The sister of a Belgian Nazi leader hid three Jews in her home near Brussels during the Holocaust, according to one of the survivors.
Hanna Nadel, now 86, said she, her mother and her niece were rescued by M. Cornet, the sister of Leon Degrelle, who, as leader of the Belgian Nazi Rexen movement, was responsible for deporting Jews to their deaths during the German occupation of Belgium.
Nadel’s account, related to historian Jan Maes, appeared earlier this week in the Belgian-Jewish monthly Joods Actueel.
The three, having escaped deportation orders, wandered with their suitcases around the town of Sint-Genesius Rode, where they happened upon a help-wanted sign on Cornet’s door.
The mother rang the doorbell and Cornet, without asking many question, hired the mother as cook and Nadel and her niece to work as chambermaids.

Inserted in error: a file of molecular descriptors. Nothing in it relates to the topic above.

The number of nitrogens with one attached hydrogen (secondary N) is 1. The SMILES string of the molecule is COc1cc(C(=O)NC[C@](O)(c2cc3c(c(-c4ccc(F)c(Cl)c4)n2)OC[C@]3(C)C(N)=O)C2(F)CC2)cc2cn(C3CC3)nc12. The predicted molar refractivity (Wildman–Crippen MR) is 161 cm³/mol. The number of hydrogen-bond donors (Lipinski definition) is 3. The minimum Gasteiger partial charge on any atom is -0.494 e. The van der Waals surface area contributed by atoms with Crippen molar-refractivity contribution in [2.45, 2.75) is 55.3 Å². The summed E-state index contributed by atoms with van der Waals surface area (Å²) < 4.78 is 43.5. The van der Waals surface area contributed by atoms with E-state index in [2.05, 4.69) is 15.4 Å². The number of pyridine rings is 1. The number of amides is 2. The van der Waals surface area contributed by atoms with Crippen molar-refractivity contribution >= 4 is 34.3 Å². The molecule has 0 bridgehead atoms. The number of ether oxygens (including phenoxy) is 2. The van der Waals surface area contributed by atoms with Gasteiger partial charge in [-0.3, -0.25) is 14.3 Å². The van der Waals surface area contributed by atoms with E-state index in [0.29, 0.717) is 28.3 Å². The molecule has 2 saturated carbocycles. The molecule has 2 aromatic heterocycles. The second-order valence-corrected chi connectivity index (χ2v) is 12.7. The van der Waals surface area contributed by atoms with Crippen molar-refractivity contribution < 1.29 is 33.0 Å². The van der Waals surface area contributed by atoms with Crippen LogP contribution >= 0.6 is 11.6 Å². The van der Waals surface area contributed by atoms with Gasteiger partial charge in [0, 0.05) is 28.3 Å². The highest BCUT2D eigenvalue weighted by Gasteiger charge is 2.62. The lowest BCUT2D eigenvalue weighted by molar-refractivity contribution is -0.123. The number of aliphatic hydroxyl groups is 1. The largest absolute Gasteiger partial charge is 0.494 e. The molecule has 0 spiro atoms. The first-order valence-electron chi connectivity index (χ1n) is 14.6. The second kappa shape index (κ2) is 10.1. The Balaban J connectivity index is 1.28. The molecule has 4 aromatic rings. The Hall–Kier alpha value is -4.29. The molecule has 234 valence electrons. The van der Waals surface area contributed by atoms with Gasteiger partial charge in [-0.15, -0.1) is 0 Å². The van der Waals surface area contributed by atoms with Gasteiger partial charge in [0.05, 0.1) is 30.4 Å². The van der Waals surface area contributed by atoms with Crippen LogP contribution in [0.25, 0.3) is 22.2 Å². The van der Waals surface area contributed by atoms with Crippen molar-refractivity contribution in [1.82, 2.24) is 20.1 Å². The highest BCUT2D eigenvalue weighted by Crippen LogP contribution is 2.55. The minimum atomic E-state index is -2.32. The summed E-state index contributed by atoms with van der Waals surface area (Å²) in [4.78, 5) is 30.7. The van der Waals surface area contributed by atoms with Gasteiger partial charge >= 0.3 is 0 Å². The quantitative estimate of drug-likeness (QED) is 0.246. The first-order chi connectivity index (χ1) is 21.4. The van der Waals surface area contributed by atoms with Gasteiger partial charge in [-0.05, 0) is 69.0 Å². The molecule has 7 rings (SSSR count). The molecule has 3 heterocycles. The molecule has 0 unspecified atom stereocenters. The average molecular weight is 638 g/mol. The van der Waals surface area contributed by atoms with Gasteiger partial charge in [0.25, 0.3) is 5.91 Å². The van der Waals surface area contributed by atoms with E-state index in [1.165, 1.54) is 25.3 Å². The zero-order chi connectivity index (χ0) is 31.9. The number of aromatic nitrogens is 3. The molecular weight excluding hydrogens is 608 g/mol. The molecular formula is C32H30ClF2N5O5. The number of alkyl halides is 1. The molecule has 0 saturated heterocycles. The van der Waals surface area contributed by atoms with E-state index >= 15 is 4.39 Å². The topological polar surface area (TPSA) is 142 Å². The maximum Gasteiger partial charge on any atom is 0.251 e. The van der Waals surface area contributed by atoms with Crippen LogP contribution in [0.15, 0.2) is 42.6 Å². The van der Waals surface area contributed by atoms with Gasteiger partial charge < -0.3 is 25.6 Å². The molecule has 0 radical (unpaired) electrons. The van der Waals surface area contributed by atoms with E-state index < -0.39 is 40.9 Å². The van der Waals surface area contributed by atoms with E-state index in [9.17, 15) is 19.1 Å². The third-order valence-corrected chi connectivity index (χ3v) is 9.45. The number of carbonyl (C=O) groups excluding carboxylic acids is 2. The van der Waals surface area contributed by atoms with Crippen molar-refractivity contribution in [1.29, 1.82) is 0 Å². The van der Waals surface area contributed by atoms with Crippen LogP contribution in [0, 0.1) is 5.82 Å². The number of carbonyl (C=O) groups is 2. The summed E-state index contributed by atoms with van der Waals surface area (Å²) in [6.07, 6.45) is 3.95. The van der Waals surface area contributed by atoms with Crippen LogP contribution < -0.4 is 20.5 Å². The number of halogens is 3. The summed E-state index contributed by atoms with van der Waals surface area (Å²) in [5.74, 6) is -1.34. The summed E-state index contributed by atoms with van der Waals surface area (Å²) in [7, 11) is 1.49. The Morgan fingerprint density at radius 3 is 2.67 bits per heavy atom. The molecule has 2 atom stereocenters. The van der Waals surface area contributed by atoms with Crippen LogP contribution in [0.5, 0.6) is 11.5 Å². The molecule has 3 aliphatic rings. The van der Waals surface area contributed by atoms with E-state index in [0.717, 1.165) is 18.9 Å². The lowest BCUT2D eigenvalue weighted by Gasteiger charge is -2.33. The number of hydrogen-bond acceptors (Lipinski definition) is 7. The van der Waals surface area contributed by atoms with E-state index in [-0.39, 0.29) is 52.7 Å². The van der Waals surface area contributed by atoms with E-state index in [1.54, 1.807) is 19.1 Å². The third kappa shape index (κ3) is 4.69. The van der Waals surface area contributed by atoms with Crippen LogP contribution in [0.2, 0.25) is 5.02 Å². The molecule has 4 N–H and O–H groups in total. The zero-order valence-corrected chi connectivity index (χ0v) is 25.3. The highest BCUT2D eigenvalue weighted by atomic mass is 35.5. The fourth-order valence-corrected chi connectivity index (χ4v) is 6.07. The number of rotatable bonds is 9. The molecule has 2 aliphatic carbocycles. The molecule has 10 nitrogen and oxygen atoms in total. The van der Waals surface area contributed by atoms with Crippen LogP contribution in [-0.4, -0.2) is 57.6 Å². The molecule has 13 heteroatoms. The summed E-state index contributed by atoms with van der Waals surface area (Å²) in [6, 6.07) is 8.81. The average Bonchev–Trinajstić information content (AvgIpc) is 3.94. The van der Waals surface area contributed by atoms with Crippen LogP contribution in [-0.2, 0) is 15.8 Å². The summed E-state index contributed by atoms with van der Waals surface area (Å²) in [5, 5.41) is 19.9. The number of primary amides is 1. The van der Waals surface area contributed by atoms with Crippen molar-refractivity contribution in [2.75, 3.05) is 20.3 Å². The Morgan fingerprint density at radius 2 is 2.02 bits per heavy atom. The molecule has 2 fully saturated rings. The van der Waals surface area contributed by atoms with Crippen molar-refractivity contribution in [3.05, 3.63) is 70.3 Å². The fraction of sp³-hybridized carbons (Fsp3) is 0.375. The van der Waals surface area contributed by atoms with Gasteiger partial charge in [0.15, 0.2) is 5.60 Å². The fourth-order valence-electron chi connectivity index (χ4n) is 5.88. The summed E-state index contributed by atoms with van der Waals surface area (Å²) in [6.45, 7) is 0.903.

Cornet knew the three women were Jewish and promised them they would survive. Visitors associated with the Flemish Nazi movement would routinely dine at the house , while the three Jewish women hid in the basement.
Nadel’s mother would sometimes cook gefiltefish, which the lady of the house advertised to her guests as “oriental fish”, Nadel recalled.
Nadel immigrated to Israel after the war. Leon Degrelle left to Spain, where he died of old age in 1994, escaping the death sentences that his Nazi associates received back home.